This is likely another inheritance from NOCs and other SLA driven monitoring workflows. Yes, the SOC should engage as soon as possible, whenever an incident or suspicious activity is spotted.

However, if you consider what is seen in many industry threat reports, it's easy to realize attackers have a big leverage as it takes many days to detect a breach. It's indeed hard to detect, let alone in near-real-time.

The challenge is actually spotting threats in a consistent, reliable way.

Once that's solid, then it's time to work on such metric (Mean Time to Detect). Detecting requires data analysis, threat intelligence/modeling and a combination of curiosity, opportunity, just like attackers employ.

If the detection output is poor, you are not making it any better by detecting it faster! The challenge is not detecting faster. Most teams are far from that stage.

Also, besides multiple data points needed (modeling, correlation), consider log availability and transport (latency) are still an issue before performing the actual data analytics.

Detection is about (triage) automation — NOT!

Just like the previous fallacy or distraction, if the detection output is poor, automating what happens post-alert does not help either!

Don't get me wrong, I am sure there are use cases for SOAR in the triage workflow, but buying it to justify investment in detection makes little sense.

I see Automation here more as a DevOps approach, pushing new detection code via Git, integrating Attack Simulation or Autonomous Penetration Test platforms to the worklfow for both testing and crafting new detections.

Automatically performing real-world attacks will effectively boost detection quality and reliability while helping prioritize the detection backlog.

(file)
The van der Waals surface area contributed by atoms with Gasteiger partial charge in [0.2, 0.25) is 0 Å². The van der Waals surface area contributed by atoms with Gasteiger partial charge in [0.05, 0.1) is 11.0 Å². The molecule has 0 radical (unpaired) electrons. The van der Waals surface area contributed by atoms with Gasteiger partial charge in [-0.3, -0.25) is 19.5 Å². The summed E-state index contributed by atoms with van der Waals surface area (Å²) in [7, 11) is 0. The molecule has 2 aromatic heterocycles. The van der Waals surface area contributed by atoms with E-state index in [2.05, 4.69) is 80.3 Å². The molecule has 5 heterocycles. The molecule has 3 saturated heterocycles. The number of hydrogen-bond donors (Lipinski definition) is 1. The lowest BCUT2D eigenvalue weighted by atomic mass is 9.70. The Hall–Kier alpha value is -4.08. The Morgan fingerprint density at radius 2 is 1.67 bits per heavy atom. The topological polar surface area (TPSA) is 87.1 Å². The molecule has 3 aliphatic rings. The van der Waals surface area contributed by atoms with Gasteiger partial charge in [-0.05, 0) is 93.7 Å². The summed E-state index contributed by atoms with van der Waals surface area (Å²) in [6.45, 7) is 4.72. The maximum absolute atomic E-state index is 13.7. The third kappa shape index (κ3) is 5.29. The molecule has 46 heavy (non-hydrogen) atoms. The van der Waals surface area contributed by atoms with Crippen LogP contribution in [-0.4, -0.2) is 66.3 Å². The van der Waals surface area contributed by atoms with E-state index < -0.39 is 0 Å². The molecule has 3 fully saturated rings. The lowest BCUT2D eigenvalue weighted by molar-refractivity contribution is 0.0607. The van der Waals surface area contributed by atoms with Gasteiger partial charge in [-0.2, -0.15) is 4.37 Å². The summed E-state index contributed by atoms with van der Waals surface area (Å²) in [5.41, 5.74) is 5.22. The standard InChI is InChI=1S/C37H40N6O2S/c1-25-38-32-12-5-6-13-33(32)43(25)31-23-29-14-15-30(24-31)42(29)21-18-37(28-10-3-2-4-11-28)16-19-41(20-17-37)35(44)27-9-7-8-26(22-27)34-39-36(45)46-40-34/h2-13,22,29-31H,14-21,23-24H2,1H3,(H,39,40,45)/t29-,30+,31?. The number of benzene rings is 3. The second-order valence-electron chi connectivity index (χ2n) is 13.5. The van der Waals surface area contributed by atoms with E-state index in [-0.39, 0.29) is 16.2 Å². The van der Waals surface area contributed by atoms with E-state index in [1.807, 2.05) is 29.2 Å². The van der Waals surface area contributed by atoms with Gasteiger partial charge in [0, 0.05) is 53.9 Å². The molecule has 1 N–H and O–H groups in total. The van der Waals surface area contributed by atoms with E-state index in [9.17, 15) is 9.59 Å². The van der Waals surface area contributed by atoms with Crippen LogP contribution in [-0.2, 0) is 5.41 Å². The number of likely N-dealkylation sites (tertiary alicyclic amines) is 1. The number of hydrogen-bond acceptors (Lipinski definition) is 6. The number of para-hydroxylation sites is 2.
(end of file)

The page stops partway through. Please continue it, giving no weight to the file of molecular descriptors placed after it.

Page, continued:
How many automated (SOAR) or even manual workflows for triaging an alert do terminate when an alert hash is checked against VirusTotal or another CTI IOC repository? No hits, end of the line, close the ticket.

Why not considering that outcome (# of file hash hits in a CTI repo) as yet another indicator, before dispatching an alert? Consider the Shift Left Strategy when designing a detection.

Crawl before you run

The infamous "trash in, trash out" is still applicable today. It's easier to define progress around data on-boarding than it is to leverage that same data for threat detection — where most value is realized.

Aiming at some of the metrics discussed (ex.: mean time to detect) is part of a secondary stage in a detection engineering practice. Most customers of those products still don't know 'What' to detect in the first place. So clear message here is Do the basics first!

Since we are here. What detection engineers actually need?

That easily makes into another blog post but here is my bet:

Better languages or interfaces to design and implement detection logic. Detection engineers need more specialized languages such as SPL or KQL as well as new commands incorporating more ML/Stats related functions.

General purpose languages code tend to be harder to learn and maintain. (Hey, I like Python too! But not in this context…)

And don't get me started on SQL! A language created around 50 years ago…

Do you recommend an interface for time series or logs in general? Feel free to send me a message, happy to exchange ideas!

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Alex Teixeira

Alex Teixeira

Blueteamer. Threat Detection Engineering & Security Analytics. https://linkedin.com/in/inode